2. Polymyositis or dermatomyositis
2. Raynaud phenomenon
3. Mechanic's hand
Related diseases are conditions that have similar signs and symptoms. A health care provider may consider these conditions in the table below when making a diagnosis. Please note that the table may not include all the possible conditions related to this disease.
Conditions with similar signs and symptoms from Orphanet
Differential diagnoses include other inflammatory myopathies and idiopathic isolated ILD such as usual interstitial pneumonia. Joint involvement may also mimic or even overlap with rheumatoid arthritis (see this term).
Visit the Orphanet disease page for more information.
Support and advocacy groups can help you connect with other patients and families, and they can provide valuable services. Many develop patient-centered information and are the driving force behind research for better treatments and possible cures. They can direct you to research, resources, and services. Many organizations also have experts who serve as medical advisors or provide lists of doctors/clinics. Visit the group’s website or contact them to learn about the services they offer. Inclusion on this list is not an endorsement by GARD.
American Autoimmune Related Diseases Association (AARDA)
19176 Hall Road, Suite 130
Clinton Township, MI 48038
These resources provide more information about this condition or associated symptoms. The in-depth resources contain medical and scientific language that may be hard to understand. You may want to review these resources with a medical professional.
- DermNet NZ is an online resource about skin diseases developed by the New Zealand Dermatological Society Incorporated. DermNet NZ provides information about this condition.
- The National Organization for Rare Disorders (NORD) has a report for patients and families about this condition. NORD is a patient advocacy organization for individuals with rare diseases and the organizations that serve them.
- The Monarch Initiative brings together data about this condition from humans and other species to help physicians and biomedical researchers. Monarch’s tools are designed to make it easier to compare the signs and symptoms (phenotypes) of different diseases and discover common features. This initiative is a collaboration between several academic institutions across the world and is funded by the National Institutes of Health. Visit the website to explore the biology of this condition.
- Orphanet is a European reference portal for information on rare diseases and orphan drugs. Access to this database is free of charge.
- PubMed is a searchable database of medical literature and lists journal articles that discuss Antisynthetase syndrome. Click on the link to view a sample search on this topic.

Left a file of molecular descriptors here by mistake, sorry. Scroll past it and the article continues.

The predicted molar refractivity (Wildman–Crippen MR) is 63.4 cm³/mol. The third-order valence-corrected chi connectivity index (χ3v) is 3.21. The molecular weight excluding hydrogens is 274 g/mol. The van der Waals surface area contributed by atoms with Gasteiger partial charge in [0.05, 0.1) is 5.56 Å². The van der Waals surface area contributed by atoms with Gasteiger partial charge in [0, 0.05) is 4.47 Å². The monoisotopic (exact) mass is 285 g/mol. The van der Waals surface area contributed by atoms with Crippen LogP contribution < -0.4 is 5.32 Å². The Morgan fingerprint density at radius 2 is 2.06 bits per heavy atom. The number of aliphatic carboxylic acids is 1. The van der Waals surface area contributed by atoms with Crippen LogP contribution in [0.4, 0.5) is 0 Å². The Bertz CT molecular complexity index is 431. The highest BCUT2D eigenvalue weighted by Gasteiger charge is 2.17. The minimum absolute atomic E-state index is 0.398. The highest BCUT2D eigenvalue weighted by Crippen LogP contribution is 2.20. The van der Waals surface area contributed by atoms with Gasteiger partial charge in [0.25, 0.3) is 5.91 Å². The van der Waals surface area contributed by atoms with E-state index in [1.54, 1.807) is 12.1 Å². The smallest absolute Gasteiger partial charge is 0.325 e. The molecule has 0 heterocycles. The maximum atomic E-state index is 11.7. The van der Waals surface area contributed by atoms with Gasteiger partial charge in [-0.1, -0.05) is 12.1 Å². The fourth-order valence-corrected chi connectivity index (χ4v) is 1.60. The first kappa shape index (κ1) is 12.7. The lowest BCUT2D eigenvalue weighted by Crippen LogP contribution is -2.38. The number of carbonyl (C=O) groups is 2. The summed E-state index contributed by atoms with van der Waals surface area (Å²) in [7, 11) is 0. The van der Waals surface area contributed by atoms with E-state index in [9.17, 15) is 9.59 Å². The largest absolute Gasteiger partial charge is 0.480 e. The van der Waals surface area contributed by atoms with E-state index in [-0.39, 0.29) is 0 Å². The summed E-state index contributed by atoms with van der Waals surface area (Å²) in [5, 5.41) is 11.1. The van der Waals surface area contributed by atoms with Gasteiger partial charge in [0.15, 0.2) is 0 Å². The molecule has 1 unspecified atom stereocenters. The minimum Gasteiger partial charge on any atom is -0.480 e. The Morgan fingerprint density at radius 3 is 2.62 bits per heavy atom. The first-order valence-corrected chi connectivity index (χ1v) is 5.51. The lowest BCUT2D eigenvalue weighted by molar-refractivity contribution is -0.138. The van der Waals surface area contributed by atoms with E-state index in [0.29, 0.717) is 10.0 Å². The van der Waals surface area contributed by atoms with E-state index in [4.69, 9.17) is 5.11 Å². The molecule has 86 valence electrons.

- Antisynthetase syndrome. DermNet NZ. December 2014; https://dermnetnz.org/immune/antisynthetase.html.
- Antisynthetase syndrome. Orphanet. May 2014; https://www.orpha.net/consor/cgi-bin/Disease_Search.php?lng=EN&data_id=8611.
- Chatterjee S, Prayson R, Farver C.. Antisynthetase syndrome: not just an inflammatory myopathy. Cleve Clin J Med. October 2013; 80(10):655-666. https://www.ncbi.nlm.nih.gov/pubmed/24085811.
- Mirrakhimov AE. Antisynthetase syndrome: a review of etiopathogenesis, diagnosis and management. Curr Med Chem. 2015; 22(16):1963-75.
- Miller ML & Vleugels RA. Clinical manifestations of dermatomyositis and polymyositis in adults. UpToDate. 2016;
- Esposito ACC, Gige TC & Miot HA. Syndrome in question: antisynthetase syndrome (anti-PL-7). An Bras Dermatol. 2016; 91(5):683-685. https://www.ncbi.nlm.nih.gov/pmc/articles/PMC5087238/.
- Rojas-Serrano J, Herrera-Bringas D, Mejía M, Rivero H, Mateos-Toledo H & Figueroa JE. Prognostic factors in a cohort of antisynthetase syndrome (ASS): serologic profile is associated with mortality in patients with interstitial lung disease (ILD).. Clin Rheumatol. September, 2015; 34(9):1563-9. https://www.ncbi.nlm.nih.gov/pubmed/26219488.
- Sharp C, McCabe M, Dodds N, Edey A, Mayers L, Adamali H, Millar AB & Gunawardena H. Rituximab in autoimmune connective tissue disease-associated interstitial lung disease. Rheumatology (Oxford). April 8, 2016; pii: kew195. https://www.ncbi.nlm.nih.gov/pubmed/27060110.
- Trallero-Araguás E& cols. Clinical manifestations and long-term outcome of anti-Jo1 antisynthetase patients in a large cohort of Spanish patients from the GEAS-IIM group. Semin Arthritis Rheum. March 30, 2016; 16:30001-4.. https://www.ncbi.nlm.nih.gov/pubmed/27139168.